Kasparas Trukšnys, Aneta Bobin, Rokas Bobina, Simonas Utkus, Valentinas Uvarovas, Sigitas Ryliškis

Cross-Cultural Adaptation and Measurement of Psychometric Properties of the Lithuanian Version of the Western Ontario Shoulder Instability Index (WOSI)

  • General Medicine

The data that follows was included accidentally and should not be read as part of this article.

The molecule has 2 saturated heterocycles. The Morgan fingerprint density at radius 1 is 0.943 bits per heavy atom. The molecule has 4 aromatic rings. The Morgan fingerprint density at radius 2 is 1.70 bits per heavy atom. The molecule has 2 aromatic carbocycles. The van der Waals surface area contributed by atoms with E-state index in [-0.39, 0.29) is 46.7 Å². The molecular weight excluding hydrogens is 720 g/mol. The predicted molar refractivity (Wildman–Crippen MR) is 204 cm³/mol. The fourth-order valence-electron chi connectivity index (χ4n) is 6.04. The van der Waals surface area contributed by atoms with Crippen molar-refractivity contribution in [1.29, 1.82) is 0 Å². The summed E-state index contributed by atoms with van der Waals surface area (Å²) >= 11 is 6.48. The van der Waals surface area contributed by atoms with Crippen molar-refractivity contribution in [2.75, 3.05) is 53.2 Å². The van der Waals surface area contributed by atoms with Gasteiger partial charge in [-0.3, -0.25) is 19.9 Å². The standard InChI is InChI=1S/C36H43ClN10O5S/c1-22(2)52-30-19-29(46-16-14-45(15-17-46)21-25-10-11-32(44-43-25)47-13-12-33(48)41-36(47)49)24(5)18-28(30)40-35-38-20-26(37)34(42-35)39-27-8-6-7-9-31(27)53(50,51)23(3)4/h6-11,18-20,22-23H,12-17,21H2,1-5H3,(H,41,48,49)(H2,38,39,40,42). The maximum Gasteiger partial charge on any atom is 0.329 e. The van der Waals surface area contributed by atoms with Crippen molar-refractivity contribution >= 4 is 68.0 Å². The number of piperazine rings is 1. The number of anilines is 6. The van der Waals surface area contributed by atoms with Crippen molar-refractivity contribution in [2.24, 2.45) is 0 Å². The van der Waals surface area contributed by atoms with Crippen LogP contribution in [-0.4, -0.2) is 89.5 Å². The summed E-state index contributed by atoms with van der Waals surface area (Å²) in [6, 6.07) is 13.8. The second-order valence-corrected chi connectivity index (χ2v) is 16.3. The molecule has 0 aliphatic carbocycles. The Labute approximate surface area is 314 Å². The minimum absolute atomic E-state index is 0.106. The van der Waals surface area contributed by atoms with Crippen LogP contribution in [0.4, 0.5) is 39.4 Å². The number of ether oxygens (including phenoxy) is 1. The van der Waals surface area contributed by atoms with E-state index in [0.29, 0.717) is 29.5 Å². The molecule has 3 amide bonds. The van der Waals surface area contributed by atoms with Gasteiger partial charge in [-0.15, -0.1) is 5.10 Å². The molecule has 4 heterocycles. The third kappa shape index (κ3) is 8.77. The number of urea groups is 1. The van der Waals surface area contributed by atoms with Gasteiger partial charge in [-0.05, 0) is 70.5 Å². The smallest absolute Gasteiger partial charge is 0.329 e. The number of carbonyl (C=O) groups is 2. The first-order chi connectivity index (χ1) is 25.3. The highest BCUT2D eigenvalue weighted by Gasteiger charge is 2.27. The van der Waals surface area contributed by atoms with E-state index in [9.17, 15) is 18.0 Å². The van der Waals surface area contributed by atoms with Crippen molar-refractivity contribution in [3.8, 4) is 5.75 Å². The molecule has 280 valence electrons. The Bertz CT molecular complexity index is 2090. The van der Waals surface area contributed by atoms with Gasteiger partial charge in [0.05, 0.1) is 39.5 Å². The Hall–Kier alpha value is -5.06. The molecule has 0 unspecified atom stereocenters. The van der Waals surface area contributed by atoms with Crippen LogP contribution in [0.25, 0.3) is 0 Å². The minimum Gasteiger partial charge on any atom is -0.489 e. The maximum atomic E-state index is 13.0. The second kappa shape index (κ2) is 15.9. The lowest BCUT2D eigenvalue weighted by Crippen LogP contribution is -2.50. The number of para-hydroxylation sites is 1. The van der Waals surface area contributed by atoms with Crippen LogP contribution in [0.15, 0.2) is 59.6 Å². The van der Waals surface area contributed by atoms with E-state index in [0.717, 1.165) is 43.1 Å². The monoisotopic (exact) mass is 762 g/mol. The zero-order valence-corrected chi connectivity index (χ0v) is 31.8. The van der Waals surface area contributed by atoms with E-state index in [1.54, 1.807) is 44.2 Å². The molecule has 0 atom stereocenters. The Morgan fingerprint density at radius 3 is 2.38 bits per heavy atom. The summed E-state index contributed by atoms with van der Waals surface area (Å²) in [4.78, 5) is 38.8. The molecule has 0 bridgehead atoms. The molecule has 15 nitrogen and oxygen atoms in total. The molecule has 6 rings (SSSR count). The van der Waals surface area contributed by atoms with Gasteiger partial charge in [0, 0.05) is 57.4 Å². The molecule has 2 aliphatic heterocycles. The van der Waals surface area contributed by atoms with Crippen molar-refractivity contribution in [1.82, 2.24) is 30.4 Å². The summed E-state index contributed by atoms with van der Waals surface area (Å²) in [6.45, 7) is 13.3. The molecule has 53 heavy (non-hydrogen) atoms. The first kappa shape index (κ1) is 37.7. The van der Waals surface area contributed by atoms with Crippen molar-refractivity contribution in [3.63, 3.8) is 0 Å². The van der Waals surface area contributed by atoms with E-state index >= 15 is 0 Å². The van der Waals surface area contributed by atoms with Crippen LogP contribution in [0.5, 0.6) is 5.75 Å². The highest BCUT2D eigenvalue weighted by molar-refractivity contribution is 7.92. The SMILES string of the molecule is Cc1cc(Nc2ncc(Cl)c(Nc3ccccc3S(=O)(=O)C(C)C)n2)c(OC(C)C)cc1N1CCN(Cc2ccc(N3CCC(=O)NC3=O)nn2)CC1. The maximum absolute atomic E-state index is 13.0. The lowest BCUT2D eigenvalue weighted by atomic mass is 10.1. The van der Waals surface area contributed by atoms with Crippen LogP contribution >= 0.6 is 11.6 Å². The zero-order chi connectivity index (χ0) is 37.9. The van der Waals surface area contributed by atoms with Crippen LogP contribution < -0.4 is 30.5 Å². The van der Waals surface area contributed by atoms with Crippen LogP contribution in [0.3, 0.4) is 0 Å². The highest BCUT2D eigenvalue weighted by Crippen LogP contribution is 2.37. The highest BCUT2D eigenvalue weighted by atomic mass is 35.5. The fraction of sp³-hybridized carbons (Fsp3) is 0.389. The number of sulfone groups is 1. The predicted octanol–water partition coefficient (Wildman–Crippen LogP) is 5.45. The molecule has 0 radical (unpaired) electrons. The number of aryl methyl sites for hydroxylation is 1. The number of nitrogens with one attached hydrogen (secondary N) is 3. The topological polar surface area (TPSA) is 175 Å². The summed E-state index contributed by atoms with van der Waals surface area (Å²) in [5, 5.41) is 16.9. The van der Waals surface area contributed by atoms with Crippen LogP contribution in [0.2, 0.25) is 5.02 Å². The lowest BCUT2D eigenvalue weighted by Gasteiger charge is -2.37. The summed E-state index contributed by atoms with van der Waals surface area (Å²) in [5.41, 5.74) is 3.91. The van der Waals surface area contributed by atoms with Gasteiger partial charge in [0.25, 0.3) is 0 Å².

Background and Objectives: The Western Ontario Shoulder Instability Index (WOSI) is a disease-specific self-administered questionnaire which is designed to measure health-related quality of life for patients with shoulder instability. The objective of this study was to translate and adapt the WOSI questionnaire for the Lithuanian-speaking population and investigate the psychometric properties of the Lithuanian version of the WOSI questionnaire (WOSI-LT): validity, reliability, and responsiveness. Materials and Methods: The WOSI scale was translated into Lithuanian using D. E. Beaton’s systematic and standardized guidelines for cross-cultural adaptation of patient-administered scales. Subsequently, the psychometric properties of the Lithuanian version of the scale (WOSI-LT) were investigated. The study involved 40 patients who reported shoulder instability and underwent surgical treatment. All patients completed the WOSI-LT, QuickDASH, and SF-12 scales. A subset of 10 patients was selected for the reproducibility and responsiveness evaluation. Based on the obtained data, the reliability, validity, and responsiveness of WOSI-LT were examined using statistical analysis methods. Results: The Lithuanian adaptation of the WOSI questionnaire exhibited a high degree of internal consistency, evidenced by a Cronbach’s alpha of 0.93. Its reproducibility was commendable with an intraclass correlation coefficient (ICC) value of 0.90. When assessing correlations, WOSI-LT demonstrated a stronger relationship with QuickDASH (r = 0.64) than with SF-12 (physical component score (PCS) 0.61, mental component score (MCS) 0.33). Six months post-operation, the responsiveness of the WOSI-LT was particularly notable, with a standardized response mean (SRM) of 0.91, the highest among the three scales. Furthermore, no floor or ceiling effects were identified in the scores of the Lithuanian WOSI. Conclusions: WOSI-LT is a valid, reliable, and responsive questionnaire that correlates excellently with the original English version of the scale. This scale can be used in Lithuanian medical institutions to assess the severity of patients’ shoulder instability and evaluate their progress during treatment.

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